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News

Gifts, apparel, and accessories now on HummingbirdHQ at Zazzle.com September 15 2016

We're excited to be able to offer a wide variety of NEW gifts, apparel, and accessories through our store, HummingbirdHQ on Zazzle.com! We're taking the beautiful artwork of artist Janet Weight Reed and making them available on items that you can customize.

We'll be updating the blog with the latest items and designs. If you've never been to Zazzle.com, please check it out.

Here are some of our latest designs:

iPhone 6 Case with HummingbirdHummingbird Ladies T-Shirt"Vision in Pink" Hummingbird Mug

 


It's hot outside - give your hummingbirds a fountain! August 07 2014

Of course, we all know that hummingbirds will love nectar and need it to survive. But just like all living things, hummingbirds need plain water, too.  For drinking, for bathing, for cooling off - just like us! The proof is in the pictures and videos below. Enjoy, and scroll down for an easy and inexpensive DIY fountain.

 

 

 

 

DIY Fountain Idea
Mary MacLellan Stough, of the "Hummingbirds Anonymous" Facebook group, posted step-by-step photos of how she made an inexpensive DIY fountain. I like the "design" as it could be replicated using just about any color or kind of flower pot or decorative bowl and the sky's the limit in terms of design.
  Start with any kind of bowl, flower pot, or deep dish that is durable enough to be used outdoors. Just remember that it has to hold water, so terra cotta or porous cement won't work. But glazed, resin, or plastic containers should work.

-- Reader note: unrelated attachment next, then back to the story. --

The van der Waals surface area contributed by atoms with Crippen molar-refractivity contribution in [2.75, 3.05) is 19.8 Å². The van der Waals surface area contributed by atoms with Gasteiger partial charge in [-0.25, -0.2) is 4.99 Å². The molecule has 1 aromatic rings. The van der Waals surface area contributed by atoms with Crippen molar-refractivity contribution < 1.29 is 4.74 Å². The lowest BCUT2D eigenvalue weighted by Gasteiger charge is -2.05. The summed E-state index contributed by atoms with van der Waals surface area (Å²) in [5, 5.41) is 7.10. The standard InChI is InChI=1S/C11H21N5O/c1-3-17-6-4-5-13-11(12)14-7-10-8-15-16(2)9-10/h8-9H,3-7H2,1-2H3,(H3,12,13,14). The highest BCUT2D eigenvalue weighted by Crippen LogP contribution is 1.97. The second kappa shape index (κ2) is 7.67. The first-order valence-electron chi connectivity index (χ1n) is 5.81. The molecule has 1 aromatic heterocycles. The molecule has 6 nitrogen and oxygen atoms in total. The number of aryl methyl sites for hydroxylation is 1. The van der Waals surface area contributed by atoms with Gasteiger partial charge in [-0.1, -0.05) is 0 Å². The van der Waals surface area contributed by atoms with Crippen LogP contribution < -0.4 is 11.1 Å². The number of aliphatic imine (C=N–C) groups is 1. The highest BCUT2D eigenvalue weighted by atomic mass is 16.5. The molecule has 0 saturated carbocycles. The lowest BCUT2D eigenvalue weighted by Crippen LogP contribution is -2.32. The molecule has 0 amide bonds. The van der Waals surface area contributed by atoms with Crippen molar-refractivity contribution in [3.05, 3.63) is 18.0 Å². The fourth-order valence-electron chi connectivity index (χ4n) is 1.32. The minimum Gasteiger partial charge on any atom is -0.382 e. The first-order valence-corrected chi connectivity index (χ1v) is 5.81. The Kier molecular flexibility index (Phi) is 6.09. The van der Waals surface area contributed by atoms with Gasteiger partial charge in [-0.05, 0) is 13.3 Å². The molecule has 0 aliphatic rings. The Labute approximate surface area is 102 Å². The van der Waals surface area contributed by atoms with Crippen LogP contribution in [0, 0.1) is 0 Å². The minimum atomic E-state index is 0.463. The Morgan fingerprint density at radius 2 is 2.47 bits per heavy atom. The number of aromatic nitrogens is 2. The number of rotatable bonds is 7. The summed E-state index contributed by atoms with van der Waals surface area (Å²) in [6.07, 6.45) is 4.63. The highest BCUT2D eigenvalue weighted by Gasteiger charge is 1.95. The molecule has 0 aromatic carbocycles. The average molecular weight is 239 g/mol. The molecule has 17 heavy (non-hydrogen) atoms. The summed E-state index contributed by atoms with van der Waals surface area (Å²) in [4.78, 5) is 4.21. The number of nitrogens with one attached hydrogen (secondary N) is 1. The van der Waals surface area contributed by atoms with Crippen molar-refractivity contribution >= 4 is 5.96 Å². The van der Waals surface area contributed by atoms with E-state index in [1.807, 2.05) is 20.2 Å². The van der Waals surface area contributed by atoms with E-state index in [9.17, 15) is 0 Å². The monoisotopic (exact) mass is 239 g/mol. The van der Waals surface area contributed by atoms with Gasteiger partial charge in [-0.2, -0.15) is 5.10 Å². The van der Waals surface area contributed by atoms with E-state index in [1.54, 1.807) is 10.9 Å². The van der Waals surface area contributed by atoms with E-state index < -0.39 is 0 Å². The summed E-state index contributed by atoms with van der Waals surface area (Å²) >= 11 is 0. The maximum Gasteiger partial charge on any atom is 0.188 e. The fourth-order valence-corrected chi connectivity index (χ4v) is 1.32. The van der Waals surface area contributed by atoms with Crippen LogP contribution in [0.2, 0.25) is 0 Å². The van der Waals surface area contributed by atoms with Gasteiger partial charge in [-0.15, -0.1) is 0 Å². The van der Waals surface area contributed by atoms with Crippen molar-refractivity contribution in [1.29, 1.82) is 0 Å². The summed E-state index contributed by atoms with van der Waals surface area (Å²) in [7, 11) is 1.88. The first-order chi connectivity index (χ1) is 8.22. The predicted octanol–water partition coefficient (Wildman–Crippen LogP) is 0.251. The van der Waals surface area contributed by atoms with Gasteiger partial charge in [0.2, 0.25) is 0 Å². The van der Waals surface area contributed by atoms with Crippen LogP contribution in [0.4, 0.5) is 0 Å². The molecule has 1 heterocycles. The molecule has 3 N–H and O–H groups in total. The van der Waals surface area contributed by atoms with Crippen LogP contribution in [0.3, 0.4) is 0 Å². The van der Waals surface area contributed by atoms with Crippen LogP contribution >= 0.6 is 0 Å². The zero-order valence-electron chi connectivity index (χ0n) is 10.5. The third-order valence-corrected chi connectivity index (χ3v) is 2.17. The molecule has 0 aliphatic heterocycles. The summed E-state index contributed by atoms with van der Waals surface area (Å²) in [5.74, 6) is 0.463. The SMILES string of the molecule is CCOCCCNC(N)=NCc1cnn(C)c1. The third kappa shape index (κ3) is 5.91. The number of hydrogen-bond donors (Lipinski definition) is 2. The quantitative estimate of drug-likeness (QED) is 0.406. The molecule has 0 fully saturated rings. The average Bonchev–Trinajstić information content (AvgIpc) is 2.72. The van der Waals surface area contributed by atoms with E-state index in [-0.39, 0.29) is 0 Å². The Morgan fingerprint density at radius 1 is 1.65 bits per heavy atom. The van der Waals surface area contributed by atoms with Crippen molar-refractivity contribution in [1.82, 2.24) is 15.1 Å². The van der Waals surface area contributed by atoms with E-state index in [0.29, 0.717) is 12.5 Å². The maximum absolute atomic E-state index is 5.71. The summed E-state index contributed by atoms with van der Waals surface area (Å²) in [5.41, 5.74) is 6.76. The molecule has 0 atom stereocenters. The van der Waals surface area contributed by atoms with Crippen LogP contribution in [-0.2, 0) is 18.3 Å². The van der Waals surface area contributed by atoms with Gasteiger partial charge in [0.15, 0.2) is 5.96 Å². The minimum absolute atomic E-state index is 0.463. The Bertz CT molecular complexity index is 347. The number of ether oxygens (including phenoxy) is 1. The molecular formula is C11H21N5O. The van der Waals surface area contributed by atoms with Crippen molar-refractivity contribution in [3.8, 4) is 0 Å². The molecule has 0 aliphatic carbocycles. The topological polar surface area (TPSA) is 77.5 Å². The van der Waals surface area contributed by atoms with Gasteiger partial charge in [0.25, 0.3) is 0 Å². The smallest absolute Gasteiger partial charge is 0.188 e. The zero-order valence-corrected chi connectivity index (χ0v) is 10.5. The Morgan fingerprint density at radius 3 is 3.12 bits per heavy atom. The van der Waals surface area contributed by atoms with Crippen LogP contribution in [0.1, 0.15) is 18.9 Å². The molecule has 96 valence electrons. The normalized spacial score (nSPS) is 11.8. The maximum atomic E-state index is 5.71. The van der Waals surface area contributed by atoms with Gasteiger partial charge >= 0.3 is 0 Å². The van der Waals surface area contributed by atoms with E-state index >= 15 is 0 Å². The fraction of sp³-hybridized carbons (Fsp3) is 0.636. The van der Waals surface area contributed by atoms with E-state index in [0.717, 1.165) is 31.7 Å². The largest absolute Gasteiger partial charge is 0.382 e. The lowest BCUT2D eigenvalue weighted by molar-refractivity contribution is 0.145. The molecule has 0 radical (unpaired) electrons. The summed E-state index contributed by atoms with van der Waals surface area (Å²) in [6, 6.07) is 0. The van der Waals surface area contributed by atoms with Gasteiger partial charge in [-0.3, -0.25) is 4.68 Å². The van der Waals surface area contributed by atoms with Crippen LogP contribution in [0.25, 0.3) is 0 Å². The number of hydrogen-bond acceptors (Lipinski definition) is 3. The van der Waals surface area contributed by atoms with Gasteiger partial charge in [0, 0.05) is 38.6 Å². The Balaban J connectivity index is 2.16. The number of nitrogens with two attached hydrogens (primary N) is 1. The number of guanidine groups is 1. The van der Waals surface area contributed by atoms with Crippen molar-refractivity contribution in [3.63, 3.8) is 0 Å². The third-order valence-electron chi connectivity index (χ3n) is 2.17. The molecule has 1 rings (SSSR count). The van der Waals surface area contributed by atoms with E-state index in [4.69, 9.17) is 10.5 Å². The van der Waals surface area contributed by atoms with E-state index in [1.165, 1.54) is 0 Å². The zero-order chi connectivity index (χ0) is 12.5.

Place a small pond pump in the fountain container. You'll want to place the cord at what will be the back of the fountain, or creatively disguise it with a plant, etc.
Place a sponge filter over the pump intake to keep dirt, rocks, or other particles from getting into the pump and breaking it or clogging it up. This sponge filter may need to be rinsed every once in a while to keep it clean (which helps keep the fountain water clean). You may even wish to place an aquarium charcoal filter cartridge near the intake of the pump.
Cover the pump and sponge filter with some kind of decorative media (pebbles, rocks, smooth glass pebbles). This will make it look nicer, keep the sponge filter over the pump intake, keep the pump in place, and keep foreign objects (and bugs!) out of the pump intake.
Place more decorative items such as larger rocks, figurines, etc. as preferred.
Fill the vessel with water (all the way!), plug in your pump, and enjoy! Remember to keep the vessel full of water so the pump doesn't run dry.

 


Home Depot Decides Secret Pesticides Don't Belong in Bee-Friendly Plants... July 01 2014

This is very good news for bees, hummingbirds, and all pollinators!  Hopefully other big box retailers will follow suit. 

Article from takepart.com

 

 


Can planting certain flowers actually harm hummingbirds? June 27 2014

The topic of bee colony collapse disorder and its link to a class of pesticide known as neonicotinoids (or neonics) has been in the news quite a bit recently.  This recent article contains some very good information about how toxic these pesticides are to all kinds of critters, hummingbirds included.

http://mrvac.org/2014/04/25/neonics-kill-birds-and-bees/

The article mentions that most garden centers and many growers actually treat their plants with neonicotinoids before they are sold to the consumer. This means that many plants purchased at big box retailers such as Lowe's, Home Depot, and Wal-Mart already have a harmful pesticide on them or they were grown from seed treated with it. And it can take years for the pesticide to break down (into sometimes even more harmful substances).

In fact, the Pesticide Research Institute and Friends of the Earth, a non-profit environmental group, just released their comprehensive report on June 25, 2014, with some disturbing results. The 65-page report confirms that over half of the test subject plants purchased at Lowe's, Home Depot, and Wal-Mart contained neocicotinoids that kill bees and birds.